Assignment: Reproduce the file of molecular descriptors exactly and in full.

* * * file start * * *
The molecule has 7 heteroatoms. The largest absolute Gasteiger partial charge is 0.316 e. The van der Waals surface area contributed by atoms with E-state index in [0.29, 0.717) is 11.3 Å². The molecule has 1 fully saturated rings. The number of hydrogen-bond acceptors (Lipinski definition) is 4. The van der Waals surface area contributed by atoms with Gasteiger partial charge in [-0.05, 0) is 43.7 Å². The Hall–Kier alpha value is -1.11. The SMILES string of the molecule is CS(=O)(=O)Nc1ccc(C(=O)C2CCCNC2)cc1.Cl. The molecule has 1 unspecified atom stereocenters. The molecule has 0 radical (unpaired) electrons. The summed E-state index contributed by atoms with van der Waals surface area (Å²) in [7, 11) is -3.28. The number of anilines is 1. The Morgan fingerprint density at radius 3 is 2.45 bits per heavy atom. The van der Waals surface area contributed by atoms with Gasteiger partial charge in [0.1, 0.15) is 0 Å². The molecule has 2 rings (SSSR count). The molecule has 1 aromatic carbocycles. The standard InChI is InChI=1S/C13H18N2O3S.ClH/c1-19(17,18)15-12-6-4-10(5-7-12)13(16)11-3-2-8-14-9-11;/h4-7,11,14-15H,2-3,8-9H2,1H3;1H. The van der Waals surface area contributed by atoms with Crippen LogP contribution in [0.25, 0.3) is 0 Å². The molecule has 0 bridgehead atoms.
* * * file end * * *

The molecule has 7 heteroatoms. The largest absolute Gasteiger partial charge is 0.316 e. The van der Waals surface area contributed by atoms with E-state index in [0.29, 0.717) is 11.3 Å². The molecule has 1 fully saturated rings. The number of hydrogen-bond acceptors (Lipinski definition) is 4. The van der Waals surface area contributed by atoms with Gasteiger partial charge in [-0.05, 0) is 43.7 Å². The Hall–Kier alpha value is -1.11. The SMILES string of the molecule is CS(=O)(=O)Nc1ccc(C(=O)C2CCCNC2)cc1.Cl. The molecule has 1 unspecified atom stereocenters. The molecule has 0 radical (unpaired) electrons. The summed E-state index contributed by atoms with van der Waals surface area (Å²) in [7, 11) is -3.28. The number of anilines is 1. The Morgan fingerprint density at radius 3 is 2.45 bits per heavy atom. The van der Waals surface area contributed by atoms with Gasteiger partial charge in [0.1, 0.15) is 0 Å². The molecule has 2 rings (SSSR count). The molecule has 1 aromatic carbocycles. The standard InChI is InChI=1S/C13H18N2O3S.ClH/c1-19(17,18)15-12-6-4-10(5-7-12)13(16)11-3-2-8-14-9-11;/h4-7,11,14-15H,2-3,8-9H2,1H3;1H. The van der Waals surface area contributed by atoms with Crippen LogP contribution in [0.25, 0.3) is 0 Å². The molecule has 0 bridgehead atoms.